FOR SOCIAL DEVELOPMENT
ORIGINS AND BACKGROUND
The United Nations Research Institute for Social Development (UNRISD) was established in 1963 as an autonomous group within the UN system. It conducts research into social development problems and policies, and into relationships between various types of social and economic development during different phases of economic growth. It takes a holistic, multidisciplinary and political economy approach in its work. While research programmes are designed by a small staff in Geneva and by external project coordinators, they are carried out in collaboration with national research teams from local universities and research institutes, mainly in developing countries. UNRISD research and studies of concern to the work of the United Nations Secretariat are those in the field of social policy, social development planning and balanced economic and social development. The institute coordinates its work with that of specialized agencies. Research results are made available to a wide and varied international audience.
Current research programmes include: Business Responsibility for Sustainable Development; Emerging Mass Tourism in the South; Gender, Poverty and Well-Being; Globalization and Citizenship; Grassroots Initiatives and Knowledge Networks for Land Reform in Developing Countries; New Information and Communication Technologies; Public Sector Reform and Crisis-Ridden States; and Volunteer Action and Local Democracy--A Partnership for a Better Urban Future. UNRISD research projects focused on the 1995 World Summit for Social Development included: Economic Restructuring and Social Policy; Ethnic Diversity and Public Policies; Rethinking Social Development in the 1990s; and Social Integration at the Grassroots--The Urban Dimension.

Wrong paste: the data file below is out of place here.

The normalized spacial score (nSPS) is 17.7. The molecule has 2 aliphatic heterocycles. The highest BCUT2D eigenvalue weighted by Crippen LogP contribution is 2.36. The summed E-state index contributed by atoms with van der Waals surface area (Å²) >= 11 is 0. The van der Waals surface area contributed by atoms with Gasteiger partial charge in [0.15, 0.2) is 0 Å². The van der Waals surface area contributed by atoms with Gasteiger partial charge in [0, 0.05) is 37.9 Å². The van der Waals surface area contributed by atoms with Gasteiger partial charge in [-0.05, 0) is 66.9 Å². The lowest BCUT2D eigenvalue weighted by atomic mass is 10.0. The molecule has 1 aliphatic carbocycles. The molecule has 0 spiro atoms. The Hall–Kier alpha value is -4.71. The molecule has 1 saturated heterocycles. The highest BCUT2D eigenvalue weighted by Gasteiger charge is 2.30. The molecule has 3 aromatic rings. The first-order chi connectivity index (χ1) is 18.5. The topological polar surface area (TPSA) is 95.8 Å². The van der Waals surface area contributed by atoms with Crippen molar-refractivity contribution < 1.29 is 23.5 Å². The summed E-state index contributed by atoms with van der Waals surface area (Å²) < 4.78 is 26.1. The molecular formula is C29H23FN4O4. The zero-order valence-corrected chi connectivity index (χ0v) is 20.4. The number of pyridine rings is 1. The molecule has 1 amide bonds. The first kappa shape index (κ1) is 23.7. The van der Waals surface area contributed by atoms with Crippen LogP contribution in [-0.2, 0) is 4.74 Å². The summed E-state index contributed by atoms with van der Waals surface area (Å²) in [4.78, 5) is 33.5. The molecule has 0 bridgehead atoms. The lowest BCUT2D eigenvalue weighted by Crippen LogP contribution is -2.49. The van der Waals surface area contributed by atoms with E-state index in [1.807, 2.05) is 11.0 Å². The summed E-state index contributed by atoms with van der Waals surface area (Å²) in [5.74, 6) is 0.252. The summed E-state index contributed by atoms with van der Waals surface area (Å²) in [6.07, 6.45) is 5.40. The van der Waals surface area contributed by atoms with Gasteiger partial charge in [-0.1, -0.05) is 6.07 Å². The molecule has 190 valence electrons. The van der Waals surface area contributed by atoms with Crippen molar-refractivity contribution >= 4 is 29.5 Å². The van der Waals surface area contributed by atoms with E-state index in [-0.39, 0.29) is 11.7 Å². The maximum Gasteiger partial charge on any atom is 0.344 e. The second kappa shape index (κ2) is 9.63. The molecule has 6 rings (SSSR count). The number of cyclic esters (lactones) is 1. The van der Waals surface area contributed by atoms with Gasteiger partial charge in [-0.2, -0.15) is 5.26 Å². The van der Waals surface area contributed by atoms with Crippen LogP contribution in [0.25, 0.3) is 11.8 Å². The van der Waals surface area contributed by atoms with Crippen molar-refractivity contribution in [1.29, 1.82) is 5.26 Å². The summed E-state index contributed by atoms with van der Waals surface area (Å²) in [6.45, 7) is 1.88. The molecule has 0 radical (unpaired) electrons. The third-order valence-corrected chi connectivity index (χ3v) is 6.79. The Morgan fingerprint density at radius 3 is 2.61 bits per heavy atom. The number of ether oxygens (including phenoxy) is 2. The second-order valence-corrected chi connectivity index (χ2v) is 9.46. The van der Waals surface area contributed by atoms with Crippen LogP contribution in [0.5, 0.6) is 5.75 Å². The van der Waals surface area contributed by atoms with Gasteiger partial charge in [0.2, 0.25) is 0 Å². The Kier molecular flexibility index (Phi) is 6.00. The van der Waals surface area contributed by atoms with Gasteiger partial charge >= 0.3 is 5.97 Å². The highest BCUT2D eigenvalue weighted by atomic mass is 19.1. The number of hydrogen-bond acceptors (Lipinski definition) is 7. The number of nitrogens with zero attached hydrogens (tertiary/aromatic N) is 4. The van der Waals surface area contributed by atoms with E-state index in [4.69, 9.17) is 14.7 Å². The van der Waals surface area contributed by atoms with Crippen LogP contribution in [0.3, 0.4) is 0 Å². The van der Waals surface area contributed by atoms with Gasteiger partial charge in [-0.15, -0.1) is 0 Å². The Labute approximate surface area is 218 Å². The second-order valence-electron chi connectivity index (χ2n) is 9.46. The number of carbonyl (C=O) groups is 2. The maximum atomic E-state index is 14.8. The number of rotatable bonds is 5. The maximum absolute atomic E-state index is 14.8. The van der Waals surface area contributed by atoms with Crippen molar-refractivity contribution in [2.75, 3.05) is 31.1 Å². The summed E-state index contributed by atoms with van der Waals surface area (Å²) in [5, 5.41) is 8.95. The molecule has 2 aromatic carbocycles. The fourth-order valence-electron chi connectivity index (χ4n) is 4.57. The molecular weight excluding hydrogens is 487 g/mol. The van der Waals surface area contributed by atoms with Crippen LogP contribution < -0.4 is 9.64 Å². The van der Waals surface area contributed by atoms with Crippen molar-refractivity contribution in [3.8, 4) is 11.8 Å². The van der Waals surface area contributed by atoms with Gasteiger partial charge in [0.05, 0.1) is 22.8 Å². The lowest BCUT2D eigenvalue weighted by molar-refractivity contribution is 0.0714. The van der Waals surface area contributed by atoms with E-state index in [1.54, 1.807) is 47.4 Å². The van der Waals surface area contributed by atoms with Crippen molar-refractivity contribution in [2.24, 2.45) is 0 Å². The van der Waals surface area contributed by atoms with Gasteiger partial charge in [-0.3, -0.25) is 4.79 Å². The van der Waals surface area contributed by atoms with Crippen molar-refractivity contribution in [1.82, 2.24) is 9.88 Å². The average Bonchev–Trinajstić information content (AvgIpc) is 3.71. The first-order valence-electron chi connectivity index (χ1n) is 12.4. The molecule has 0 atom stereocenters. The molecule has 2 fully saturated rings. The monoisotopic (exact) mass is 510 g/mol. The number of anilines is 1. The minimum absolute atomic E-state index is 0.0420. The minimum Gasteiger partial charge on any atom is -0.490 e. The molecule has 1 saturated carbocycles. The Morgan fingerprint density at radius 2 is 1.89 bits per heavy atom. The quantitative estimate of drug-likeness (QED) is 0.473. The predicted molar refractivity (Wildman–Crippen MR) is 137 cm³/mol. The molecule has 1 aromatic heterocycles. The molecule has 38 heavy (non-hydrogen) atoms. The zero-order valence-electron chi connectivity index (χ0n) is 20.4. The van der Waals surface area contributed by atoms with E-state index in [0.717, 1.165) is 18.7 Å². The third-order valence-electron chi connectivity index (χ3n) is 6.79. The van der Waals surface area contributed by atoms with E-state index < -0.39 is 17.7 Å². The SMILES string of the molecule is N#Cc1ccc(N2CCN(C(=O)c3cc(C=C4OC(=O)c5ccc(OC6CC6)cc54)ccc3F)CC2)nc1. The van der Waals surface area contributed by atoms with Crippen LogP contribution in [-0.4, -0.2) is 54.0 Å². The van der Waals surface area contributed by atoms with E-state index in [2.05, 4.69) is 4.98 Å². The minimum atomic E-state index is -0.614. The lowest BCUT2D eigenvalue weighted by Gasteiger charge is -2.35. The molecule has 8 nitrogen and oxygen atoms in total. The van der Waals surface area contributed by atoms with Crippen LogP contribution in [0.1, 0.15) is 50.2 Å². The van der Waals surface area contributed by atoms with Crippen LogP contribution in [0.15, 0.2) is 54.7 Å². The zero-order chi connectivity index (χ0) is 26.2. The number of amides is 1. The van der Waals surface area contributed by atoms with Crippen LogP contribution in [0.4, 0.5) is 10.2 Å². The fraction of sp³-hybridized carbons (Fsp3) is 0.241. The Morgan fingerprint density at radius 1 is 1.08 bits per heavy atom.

Responsibility for approving the institute’s research programme and budget is vested in a board, made up of outstanding social scientists. The institute has a yearly budget of US$2.5 million to US$3 million. UNRISD relies wholly on voluntary contributions from governments, international agencies, foundations and other grant-giving bodies. Regular government contributors include Canada, Denmark, Finland, France, Ireland, the Netherlands, Norway, Sweden and Switzerland.
In preparation for the five-year review of the 1995 World Summit for Social Development (WSSD), also known as Copenhagen+5, UNRISD plans to generate a broad debate on five areas of policy and institutional reform that are central to creating an “enabling environment” for social progress. These include: initiatives to finance social development; promoting democratization and public-sector reform; furthering gender mainstreaming in public policy; strengthening civil society organizations; and integrating concepts of sustainable development in planning and project implementation. Within each of these thematic areas, analysis will focus both on socio-economic and political conditions that seem to facilitate progress and on key constraints and tensions that impede it.
Articles in a special issue of UNRISD News highlight some of the issues to be addressed when considering the changing “enabling environment” for social development. Commissioned studies on key problems will be published in an UNRISD Occasional Paper series for Copenhagen+5, and will be distributed both at the April 2000 preparatory committee meetings in New York and online through the UNRISD website (www.unrisd.org). They will also be collected in a series of edited volumes, to be published commercially.